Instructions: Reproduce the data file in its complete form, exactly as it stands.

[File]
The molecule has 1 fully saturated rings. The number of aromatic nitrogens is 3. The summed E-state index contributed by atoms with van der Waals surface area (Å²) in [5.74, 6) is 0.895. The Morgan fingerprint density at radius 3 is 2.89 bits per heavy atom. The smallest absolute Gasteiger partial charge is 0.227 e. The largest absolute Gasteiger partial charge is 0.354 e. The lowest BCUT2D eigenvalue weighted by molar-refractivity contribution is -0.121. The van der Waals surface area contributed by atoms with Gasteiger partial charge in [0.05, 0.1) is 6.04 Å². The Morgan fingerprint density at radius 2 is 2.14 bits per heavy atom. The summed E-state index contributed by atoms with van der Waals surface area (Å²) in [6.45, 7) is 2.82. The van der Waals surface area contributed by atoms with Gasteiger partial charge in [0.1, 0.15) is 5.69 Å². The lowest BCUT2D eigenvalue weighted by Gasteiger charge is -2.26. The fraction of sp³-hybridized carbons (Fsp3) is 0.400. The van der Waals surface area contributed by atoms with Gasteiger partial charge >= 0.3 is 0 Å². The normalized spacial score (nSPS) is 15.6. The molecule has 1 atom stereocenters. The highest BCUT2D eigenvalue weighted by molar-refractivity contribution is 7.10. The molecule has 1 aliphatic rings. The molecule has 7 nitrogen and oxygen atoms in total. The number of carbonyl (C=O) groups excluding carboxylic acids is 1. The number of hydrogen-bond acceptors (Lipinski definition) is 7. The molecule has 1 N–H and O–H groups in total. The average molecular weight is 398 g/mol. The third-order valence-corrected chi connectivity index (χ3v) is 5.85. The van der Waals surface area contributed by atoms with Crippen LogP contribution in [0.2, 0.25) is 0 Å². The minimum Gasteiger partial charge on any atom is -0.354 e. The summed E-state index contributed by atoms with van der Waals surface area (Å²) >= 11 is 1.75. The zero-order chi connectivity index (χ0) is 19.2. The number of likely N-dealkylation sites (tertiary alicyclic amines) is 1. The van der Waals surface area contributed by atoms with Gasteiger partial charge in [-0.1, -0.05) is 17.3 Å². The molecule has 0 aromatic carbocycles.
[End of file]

The molecule has 1 fully saturated rings. The number of aromatic nitrogens is 3. The summed E-state index contributed by atoms with van der Waals surface area (Å²) in [5.74, 6) is 0.895. The Morgan fingerprint density at radius 3 is 2.89 bits per heavy atom. The smallest absolute Gasteiger partial charge is 0.227 e. The largest absolute Gasteiger partial charge is 0.354 e. The lowest BCUT2D eigenvalue weighted by molar-refractivity contribution is -0.121. The van der Waals surface area contributed by atoms with Gasteiger partial charge in [0.05, 0.1) is 6.04 Å². The Morgan fingerprint density at radius 2 is 2.14 bits per heavy atom. The summed E-state index contributed by atoms with van der Waals surface area (Å²) in [6.45, 7) is 2.82. The van der Waals surface area contributed by atoms with Gasteiger partial charge in [0.1, 0.15) is 5.69 Å². The lowest BCUT2D eigenvalue weighted by Gasteiger charge is -2.26. The fraction of sp³-hybridized carbons (Fsp3) is 0.400. The van der Waals surface area contributed by atoms with Gasteiger partial charge >= 0.3 is 0 Å². The normalized spacial score (nSPS) is 15.6. The molecule has 1 atom stereocenters. The highest BCUT2D eigenvalue weighted by molar-refractivity contribution is 7.10. The molecule has 1 aliphatic rings. The molecule has 7 nitrogen and oxygen atoms in total. The number of carbonyl (C=O) groups excluding carboxylic acids is 1. The number of hydrogen-bond acceptors (Lipinski definition) is 7. The molecule has 1 N–H and O–H groups in total. The average molecular weight is 398 g/mol. The third-order valence-corrected chi connectivity index (χ3v) is 5.85. The van der Waals surface area contributed by atoms with Crippen LogP contribution in [0.2, 0.25) is 0 Å². The minimum Gasteiger partial charge on any atom is -0.354 e. The summed E-state index contributed by atoms with van der Waals surface area (Å²) >= 11 is 1.75. The zero-order chi connectivity index (χ0) is 19.2. The number of likely N-dealkylation sites (tertiary alicyclic amines) is 1. The van der Waals surface area contributed by atoms with Gasteiger partial charge in [-0.1, -0.05) is 17.3 Å². The molecule has 0 aromatic carbocycles.